- You will also have a special X-ray of the fallopian tubes to make sure they appear normal. These tubes transport the egg into the uterus each month.
- The male partner will provide a sample of semen for analysis to see if his sperm appear normal.
Depending on the results of the initial evaluation, treatment for infertility will vary. About 85% to 90% of couples who seek infertility care only need medications or surgery to correct something anatomical.
Drugs like Clomid help to stimulate ovulation–they encourage a woman’s body to release a mature egg during her cycle. Sometimes men receive similar medications to help increase sperm production.
Intrauterine insemination (IUI)
IUI is often the next step in fertility treatment. Sperm that is provided by a male partner or donor is specially prepared and then placed directly into the woman’s uterus when she is likely to be ovulating with or without the help of fertility drugs.
In vitro fertilization (IVF)
IVF is probably the most well-known assisted reproductive technology. During this process, women take fertility drugs to stimulate the production of many eggs in each ovary in one cycle, instead of the 1 or 2 that would normally be matured. A procedure called egg retrieval occurs when they are mature, during which a fertility specialist uses special medical equipment to retrieve the eggs from the ovaries. The eggs are then exposed to the sperm in a specialist laboratory environment and allowed to fertilize, after which the resulting embryos are allowed to grow for several days before either being frozen for future use or placed back into the woman’s uterus with another minor procedure.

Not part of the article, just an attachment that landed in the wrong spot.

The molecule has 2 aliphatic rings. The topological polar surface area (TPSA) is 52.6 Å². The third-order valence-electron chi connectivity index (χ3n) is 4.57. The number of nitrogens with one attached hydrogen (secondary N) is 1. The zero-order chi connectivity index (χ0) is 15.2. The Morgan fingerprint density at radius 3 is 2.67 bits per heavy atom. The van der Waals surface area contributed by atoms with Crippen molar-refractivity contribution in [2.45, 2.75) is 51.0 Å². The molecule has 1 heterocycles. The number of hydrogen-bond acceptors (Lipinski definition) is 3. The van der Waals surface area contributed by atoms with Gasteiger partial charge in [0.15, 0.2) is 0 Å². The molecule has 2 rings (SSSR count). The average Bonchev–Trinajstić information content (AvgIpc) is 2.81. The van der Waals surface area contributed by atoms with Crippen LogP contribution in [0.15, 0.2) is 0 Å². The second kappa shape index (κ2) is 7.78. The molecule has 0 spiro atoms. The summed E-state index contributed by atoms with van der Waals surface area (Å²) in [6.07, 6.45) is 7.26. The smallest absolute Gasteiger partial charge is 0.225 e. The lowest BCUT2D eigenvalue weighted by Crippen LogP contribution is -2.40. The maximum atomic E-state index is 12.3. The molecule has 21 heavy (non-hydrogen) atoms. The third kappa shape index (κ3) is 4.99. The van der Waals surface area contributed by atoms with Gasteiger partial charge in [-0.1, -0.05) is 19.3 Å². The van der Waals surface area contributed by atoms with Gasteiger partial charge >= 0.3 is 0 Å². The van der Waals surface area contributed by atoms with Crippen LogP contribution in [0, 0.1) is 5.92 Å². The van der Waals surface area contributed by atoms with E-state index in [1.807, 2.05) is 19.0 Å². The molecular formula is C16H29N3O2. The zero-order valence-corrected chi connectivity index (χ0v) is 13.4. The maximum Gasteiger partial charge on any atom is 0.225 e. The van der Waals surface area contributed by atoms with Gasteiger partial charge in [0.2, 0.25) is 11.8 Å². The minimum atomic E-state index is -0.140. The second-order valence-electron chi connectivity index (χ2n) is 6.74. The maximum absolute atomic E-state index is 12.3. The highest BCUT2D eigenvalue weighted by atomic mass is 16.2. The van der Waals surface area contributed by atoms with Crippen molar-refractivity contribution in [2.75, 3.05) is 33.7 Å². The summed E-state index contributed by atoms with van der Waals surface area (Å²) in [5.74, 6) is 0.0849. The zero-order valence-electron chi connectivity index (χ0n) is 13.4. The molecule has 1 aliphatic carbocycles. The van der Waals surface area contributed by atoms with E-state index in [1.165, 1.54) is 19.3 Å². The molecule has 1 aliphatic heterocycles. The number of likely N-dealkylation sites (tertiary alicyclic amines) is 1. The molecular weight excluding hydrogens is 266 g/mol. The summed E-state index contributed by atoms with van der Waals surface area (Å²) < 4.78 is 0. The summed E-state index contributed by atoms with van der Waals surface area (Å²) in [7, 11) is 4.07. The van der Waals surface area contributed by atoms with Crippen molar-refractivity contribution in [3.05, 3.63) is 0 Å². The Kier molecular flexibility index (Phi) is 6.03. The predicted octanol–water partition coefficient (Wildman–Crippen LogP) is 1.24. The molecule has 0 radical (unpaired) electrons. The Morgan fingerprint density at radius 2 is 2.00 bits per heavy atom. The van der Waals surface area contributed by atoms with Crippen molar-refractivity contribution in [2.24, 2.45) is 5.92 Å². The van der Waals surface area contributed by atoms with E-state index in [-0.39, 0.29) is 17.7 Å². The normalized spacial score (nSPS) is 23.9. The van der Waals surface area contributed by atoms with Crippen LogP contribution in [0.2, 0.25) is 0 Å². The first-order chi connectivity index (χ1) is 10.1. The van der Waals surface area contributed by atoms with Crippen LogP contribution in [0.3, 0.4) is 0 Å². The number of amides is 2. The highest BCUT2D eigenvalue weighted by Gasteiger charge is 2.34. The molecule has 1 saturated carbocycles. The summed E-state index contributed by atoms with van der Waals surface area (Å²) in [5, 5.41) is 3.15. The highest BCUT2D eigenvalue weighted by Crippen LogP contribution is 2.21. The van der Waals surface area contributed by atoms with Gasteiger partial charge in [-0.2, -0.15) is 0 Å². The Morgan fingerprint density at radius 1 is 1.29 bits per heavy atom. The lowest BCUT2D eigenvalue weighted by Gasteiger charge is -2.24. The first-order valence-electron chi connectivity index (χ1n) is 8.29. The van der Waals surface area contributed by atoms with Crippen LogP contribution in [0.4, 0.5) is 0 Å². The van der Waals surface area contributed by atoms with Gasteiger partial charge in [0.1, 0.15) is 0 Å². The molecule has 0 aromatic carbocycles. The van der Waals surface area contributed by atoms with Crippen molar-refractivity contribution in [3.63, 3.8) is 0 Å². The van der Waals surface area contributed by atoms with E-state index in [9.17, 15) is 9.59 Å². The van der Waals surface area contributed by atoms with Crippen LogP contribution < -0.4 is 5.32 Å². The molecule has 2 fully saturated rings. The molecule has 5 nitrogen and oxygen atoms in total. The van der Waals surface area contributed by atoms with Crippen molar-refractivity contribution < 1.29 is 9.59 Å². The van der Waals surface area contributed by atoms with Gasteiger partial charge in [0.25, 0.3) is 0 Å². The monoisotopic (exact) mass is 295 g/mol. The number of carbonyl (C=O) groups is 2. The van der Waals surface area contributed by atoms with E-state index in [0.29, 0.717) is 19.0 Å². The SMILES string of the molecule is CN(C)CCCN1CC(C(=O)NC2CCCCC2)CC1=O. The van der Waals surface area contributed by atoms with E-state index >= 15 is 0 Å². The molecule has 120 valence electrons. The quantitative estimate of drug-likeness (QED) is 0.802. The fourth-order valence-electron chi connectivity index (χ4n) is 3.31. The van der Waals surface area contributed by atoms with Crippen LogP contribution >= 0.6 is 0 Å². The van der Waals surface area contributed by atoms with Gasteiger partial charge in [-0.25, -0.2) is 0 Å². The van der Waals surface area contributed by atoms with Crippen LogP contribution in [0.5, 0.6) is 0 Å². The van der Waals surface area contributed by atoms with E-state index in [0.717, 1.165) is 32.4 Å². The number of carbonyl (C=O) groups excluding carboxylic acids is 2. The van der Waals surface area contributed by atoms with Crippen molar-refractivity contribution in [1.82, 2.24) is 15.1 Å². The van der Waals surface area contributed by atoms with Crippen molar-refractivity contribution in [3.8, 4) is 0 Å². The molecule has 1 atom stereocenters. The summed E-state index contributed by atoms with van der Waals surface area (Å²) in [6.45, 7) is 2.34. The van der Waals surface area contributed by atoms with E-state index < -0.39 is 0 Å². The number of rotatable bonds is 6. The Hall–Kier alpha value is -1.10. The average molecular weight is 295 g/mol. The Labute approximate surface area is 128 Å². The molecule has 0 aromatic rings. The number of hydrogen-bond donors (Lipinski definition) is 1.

The above treatments are the most basic, but there are many others that can include use of donor eggs, donor sperm, or even adoption of an already existing embryo that has been frozen previously through a different person’s IVF process.
Through a holistic specialist like Erlich, fertility assistance will more heavily involve lifestyle changes and herbal supplements as well as the use of acupuncture to assist in eliciting a healing response, balancing the nervous system, and energizing the body. Acupuncture may even be used in combination with treatments like IVF to encourage embryo implantation before and after the embryo is placed back into the uterus.
A note from Motherly
If you are here already, in the throes of fertility struggles, know you’re not alone. These issues are all too common—making a baby is not always as easy as 1, 2, 3, sex! Let’s talk about it, and give more women the knowledge they need to take each step in their fertility journey with purpose and understanding.
Lauren Bishop, MD, Assistant Professor of Obstetrics and Gynecology at Columbia University Irving Medical Center, board-certified Fellow of the American College of Obstetricians and Gynecologists, member of the American Society for Reproductive Medicine and Society for Reproductive Medicine, Director of Fertility Preservation Program
Laura Erlich, LAc, FABORM, Holistic Fertility & Obstetric Specialist, board-certified Fellow of the American Board of Oriental Reproductive Medicine (ABORM) with a BA from Emory University, a degree in Swedish, Shiatsu and Medical Deep Tissue massage from the Swedish Institute in NYC, and a master's degree in Traditional Oriental Medicine from Emperor’s College.